Creating His Own History
Hamilton Finds A Home At Penn State
As defenseman Trevor Hamilton said, the players at Penn State are creating their own history.
The Nittany Lions are 13th in the Pairwise entering the Big Ten tournament and have a chance at making the NCAAs for the first time, a big feat for a program just four years into full Division I play. Regardless of how Penn State’s postseason goes, this has been a record-breaking season for the program.
Right now everything is going well for Hamilton. He’s a leader for Penn State, is one of their top scorers and has been a large part of the team’s success this year.
But just two years ago, things weren’t going well.
The Grosse Point Farms, Mich., native grew up with hockey in his blood — his mother played growing up and his father played at Minnesota State. And he spent his two pre-college seasons skating for the prestigious U.S. National Team Development Program, first with the U-17 team and then with the U-18 team. With the U-18 team, Hamilton played in 46 games and scored nine points.
Hamilton committed to Miami when he was about 15 years old. He went to Miami as a true freshman and played in 30 games and had five points.
But early in his sophomore year, Hamilton stopped playing. He loved the school. He loved his teammates. But he didn't love the hockey.
“It was difficult, I was really close with a bunch of the guys there. But they pretty much all knew that I wasn't happy with the hockey part,” Hamilton said. “They all wanted what was best for me there. And what was best for me was to leave and further my hockey career somewhere else and just become a better player, and you really can't do that if you're sitting in the stands every night.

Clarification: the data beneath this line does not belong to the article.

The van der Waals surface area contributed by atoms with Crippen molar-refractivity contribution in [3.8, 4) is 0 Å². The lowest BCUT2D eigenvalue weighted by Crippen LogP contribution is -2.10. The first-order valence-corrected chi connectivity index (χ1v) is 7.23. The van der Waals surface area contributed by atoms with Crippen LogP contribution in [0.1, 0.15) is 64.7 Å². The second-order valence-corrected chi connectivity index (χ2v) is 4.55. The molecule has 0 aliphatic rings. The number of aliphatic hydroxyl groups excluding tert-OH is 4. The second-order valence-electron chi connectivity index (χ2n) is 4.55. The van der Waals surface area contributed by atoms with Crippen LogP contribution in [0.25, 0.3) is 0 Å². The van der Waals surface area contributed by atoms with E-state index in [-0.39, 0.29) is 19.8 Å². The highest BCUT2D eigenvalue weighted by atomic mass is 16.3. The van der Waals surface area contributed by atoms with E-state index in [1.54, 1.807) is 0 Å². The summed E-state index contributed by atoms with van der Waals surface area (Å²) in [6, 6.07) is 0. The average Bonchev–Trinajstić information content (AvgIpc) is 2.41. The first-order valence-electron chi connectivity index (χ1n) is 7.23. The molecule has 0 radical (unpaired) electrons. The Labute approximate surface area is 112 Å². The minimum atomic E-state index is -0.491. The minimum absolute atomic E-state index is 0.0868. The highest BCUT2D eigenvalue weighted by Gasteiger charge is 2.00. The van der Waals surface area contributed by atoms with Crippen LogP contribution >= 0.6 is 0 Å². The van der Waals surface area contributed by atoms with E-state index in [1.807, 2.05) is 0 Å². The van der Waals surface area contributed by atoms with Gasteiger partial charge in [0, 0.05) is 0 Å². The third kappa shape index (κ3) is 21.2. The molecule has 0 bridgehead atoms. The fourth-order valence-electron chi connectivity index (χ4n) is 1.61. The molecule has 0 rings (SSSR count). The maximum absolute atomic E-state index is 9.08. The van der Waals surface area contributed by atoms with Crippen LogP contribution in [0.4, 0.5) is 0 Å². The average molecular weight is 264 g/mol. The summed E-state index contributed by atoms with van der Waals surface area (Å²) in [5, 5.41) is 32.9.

“They really helped me out with the process and they were always by my side and always wanted what was best for me and I couldn't thank them enough for what they've done."
Hamilton packed his gear and returned to the USHL in 2014-15, having played just one game for the RedHawks that season. He joined Muskegon and played 44 games for the Lumberjacks, scoring 27 points as Muskegon made the playoffs.
His performance attracted Penn State.
“He definitely was a guy who was a leader especially in big games so we were hoping that we would see some of that,” Penn State head coach Guy Gadowsky said. “But he's exceeded all our expectations.”
Hamilton spent another season in the USHL and skated in 53 games and scored 35 points. He split the season with three teams and finished with the Lincoln Stars, who lost in the Clark Cup final.
"I think I definitely came in (to Miami) too early," Hamilton said. "I was supposed to play another year after my time at the USA national team. I just think that that year could've helped me a lot. … But they thought I was ready and obviously it didn't really work out for me. But definitely coming back and having that year and a half to play and get stronger, faster [and] quicker really helped my game. Not only physically but [also] mentally with the confidence part and just knowing where you are at all times.”